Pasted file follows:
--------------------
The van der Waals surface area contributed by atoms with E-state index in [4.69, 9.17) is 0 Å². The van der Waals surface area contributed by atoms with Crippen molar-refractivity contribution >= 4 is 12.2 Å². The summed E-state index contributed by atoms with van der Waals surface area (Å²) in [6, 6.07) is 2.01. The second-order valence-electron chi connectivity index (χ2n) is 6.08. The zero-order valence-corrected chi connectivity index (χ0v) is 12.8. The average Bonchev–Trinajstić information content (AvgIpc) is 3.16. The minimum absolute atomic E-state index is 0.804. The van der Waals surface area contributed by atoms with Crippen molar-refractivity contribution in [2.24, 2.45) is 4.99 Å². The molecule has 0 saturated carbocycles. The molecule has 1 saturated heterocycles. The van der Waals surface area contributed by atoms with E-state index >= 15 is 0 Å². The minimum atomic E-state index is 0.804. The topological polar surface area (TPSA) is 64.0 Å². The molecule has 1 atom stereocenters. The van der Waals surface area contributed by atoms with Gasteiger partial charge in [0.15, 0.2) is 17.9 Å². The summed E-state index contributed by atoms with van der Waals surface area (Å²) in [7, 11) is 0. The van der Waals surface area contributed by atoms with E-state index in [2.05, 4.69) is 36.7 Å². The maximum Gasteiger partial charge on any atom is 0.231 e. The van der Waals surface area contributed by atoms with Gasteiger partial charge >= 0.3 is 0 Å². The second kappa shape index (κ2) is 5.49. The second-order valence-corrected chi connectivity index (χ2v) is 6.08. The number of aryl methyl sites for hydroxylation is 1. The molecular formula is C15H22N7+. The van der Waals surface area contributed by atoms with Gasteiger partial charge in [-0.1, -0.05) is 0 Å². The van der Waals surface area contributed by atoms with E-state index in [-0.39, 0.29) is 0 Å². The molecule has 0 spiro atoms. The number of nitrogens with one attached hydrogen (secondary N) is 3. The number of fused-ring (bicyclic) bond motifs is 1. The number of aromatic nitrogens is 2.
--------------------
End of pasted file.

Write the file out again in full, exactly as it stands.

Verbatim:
The van der Waals surface area contributed by atoms with E-state index in [4.69, 9.17) is 0 Å². The van der Waals surface area contributed by atoms with Crippen molar-refractivity contribution >= 4 is 12.2 Å². The summed E-state index contributed by atoms with van der Waals surface area (Å²) in [6, 6.07) is 2.01. The second-order valence-electron chi connectivity index (χ2n) is 6.08. The zero-order valence-corrected chi connectivity index (χ0v) is 12.8. The average Bonchev–Trinajstić information content (AvgIpc) is 3.16. The minimum absolute atomic E-state index is 0.804. The van der Waals surface area contributed by atoms with Crippen molar-refractivity contribution in [2.24, 2.45) is 4.99 Å². The molecule has 0 saturated carbocycles. The molecule has 1 saturated heterocycles. The van der Waals surface area contributed by atoms with E-state index >= 15 is 0 Å². The minimum atomic E-state index is 0.804. The topological polar surface area (TPSA) is 64.0 Å². The molecule has 1 atom stereocenters. The van der Waals surface area contributed by atoms with Gasteiger partial charge in [0.15, 0.2) is 17.9 Å². The summed E-state index contributed by atoms with van der Waals surface area (Å²) in [7, 11) is 0. The van der Waals surface area contributed by atoms with E-state index in [2.05, 4.69) is 36.7 Å². The maximum Gasteiger partial charge on any atom is 0.231 e. The van der Waals surface area contributed by atoms with Gasteiger partial charge >= 0.3 is 0 Å². The second kappa shape index (κ2) is 5.49. The second-order valence-corrected chi connectivity index (χ2v) is 6.08. The number of aryl methyl sites for hydroxylation is 1. The molecular formula is C15H22N7+. The van der Waals surface area contributed by atoms with Gasteiger partial charge in [-0.1, -0.05) is 0 Å². The van der Waals surface area contributed by atoms with E-state index in [-0.39, 0.29) is 0 Å². The molecule has 0 spiro atoms. The number of nitrogens with one attached hydrogen (secondary N) is 3. The number of fused-ring (bicyclic) bond motifs is 1. The number of aromatic nitrogens is 2.